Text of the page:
Five novels to start the year that show the vitality of the Catalan literary scene

The literary comeback at the beginning of the year arrived strongly. In addition to publishing some novels that were sufficiently expected given the reputation of their authors, such as “Offert a les mans, el paradís crema” by the writer. Paul GouacheOr “Urgell. Water Fever” from Vicens VillatoroIn these weeks we are also witnessing the arrival of other books proving that the Catalan literary scene still retains a remarkable vitality.

We have focused on 5 of these narratives.

“Invisible walls”

Ramon Mas. Other editing

Ramon Mas is best known for his work at the helm of the independent publishing house Males Herbes, with Ricard Planas. But, at the same time, Maas persevered in his career as a writer for years, authoring two collections of poems and five novels.

The last one, just out of the oven, is the most personal. It is titled “The Invisible Bitterness” and tells a complete autobiographical story that the writer lived through when he was a young man of twenty years. “Invisible Walls,” then, is a coming-of-age story about the transition to adulthood and a song about friendship. The heroes are a group of boys united by their passion for skateboarding and punk music, who cultivate a sense of belonging to the tribe and cling to the identity of their cultural references.

The book, in short, is also a tribute to an entire world growing on the margins and to the relationships forged outside norms.

“excessive anger”

Ferran Grau. Editing angle

In 2005 a crime shook our community. Three well-to-do teenagers murdered Rosario Endrenal, a destitute woman who was sleeping at an ATM in the Sant Gervasi neighborhood of Barcelona. Years after those events, journalist and writer Ferran Grau interviewed one of the perpetrators of the crime. In subsequent meetings, they talked about social reintegration, violence and free will.

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“Hyperrábia” is a novel that drinks from those harsh realities. The film tells how three boys, without purpose or conscience, in love with fascist paraphernalia, go out at night to see what the city has to offer, until one day they stumble upon a homeless person sleeping in a thrift office.

The book immerses us in the madness of the narrator, as he adopts the point of view of a criminal. Furthermore, Grau wrote “Hyperrage” in teenage slang, just as Anthony Burgess had done decades earlier in “A Clockwork Orange,” which was later made into a Stanley Kubrick film.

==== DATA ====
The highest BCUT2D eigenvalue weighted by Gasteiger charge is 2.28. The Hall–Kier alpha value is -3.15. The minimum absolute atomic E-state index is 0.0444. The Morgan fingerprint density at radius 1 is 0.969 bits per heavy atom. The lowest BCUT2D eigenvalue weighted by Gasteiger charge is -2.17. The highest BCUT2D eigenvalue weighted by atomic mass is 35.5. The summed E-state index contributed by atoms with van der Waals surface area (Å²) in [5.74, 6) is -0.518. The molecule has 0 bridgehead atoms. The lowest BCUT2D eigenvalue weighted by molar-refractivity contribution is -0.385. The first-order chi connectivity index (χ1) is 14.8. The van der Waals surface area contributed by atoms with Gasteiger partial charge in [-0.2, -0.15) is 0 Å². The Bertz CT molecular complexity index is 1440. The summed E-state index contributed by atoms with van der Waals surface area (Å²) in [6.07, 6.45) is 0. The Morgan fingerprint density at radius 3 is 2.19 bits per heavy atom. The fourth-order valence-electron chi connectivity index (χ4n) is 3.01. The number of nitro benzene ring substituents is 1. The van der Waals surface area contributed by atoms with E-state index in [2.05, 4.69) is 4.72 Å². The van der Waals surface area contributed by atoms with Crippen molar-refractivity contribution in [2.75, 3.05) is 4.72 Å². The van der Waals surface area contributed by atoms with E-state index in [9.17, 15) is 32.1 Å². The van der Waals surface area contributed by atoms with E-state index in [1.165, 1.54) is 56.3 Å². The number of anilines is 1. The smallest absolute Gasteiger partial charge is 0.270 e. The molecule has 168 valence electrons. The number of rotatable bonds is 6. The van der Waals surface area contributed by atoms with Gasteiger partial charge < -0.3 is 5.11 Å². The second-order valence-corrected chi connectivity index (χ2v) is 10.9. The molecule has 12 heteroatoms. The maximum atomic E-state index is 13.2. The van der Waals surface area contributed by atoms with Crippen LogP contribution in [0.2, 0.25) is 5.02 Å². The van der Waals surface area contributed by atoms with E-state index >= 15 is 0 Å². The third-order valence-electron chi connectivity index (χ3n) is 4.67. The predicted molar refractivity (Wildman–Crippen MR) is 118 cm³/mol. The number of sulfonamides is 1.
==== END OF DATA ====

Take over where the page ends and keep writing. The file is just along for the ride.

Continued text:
“commercial novel”

Ponce Puigdeval Editions 1984

Ponç Puigdeval is one of the country's most famous literary critics. But, apart from analyzing others' texts for El Pais, Puigdeval also published three books of short stories, three novels and two book articles.

“The Commercial Novel” is his latest work. The book explains how the longing for inheritance can distort the character of a family that has lost the economic solidity and splendor of yesterday. All the potential heirs are calculating, plotting, lying and desperate to get what each of them believes they exclusively deserve.

Set over the course of a summer in Sant Feliu de Guíxols, “Una Novelà Comercial” also reveals a great truth: that the fear of something happening is more intolerable than the event itself.

“To the last stone”

Berta Creus Liberation Male Herpes

The publishing house Males Herbes is defined, among other things, by its desire to find new literary voices, authors with their own worlds and ways of expressing them that feel real, different and personal. This is the case of Berta Creus, the young writer who now makes her debut with the novel Fins a l'ultima Pedra.

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We're talking about a story-based novel – or a collection of stories gathered together in the form of a novel – that talks about disappearing cities, dying communities and leaving orphaned memories. The text begins with a stranger arriving in an abandoned village to find answers. As he walked among the destroyed houses, a woman asked him to listen to the stones.

This, then, is a book made of ancient voices, of stories that echo in the deserted streets of what was once a city full of life: they are the longings of those who lived there, their desires and fears, echoing like the echoes of ghosts. Over the centuries. A complete vindication for empty Catalonia.

“I'll call it freedom”

Joan Bibiloni. the bell

Joan Bibiloni (no relation to the Mallorcan musician of the same name) is a doctor who has practiced rural medicine for four decades in Soller. But besides treating patients, Bibelloni dreamed of writing a novel that brought together a story he had heard, and been fascinated by, as a child. Finally it was decided.

The result is “Li diré Llibertat,” a thick novel of about 600 pages that tells the story of Tomeu, a man born in 1893 into a family of farmers in Majorca. The context is not suitable for him, because life in the countryside is not easy and the residents suffer from difficulties. When Tomio turns 18, his father kicks him out of the house. The boy then boards a merchant ship. He is accompanied by his horse Liberty and a young day laborer, the son of a stranger.

This is a story of forbidden love that shows the struggle of two lovers to love each other freely despite the obstacles that life imposes on them.

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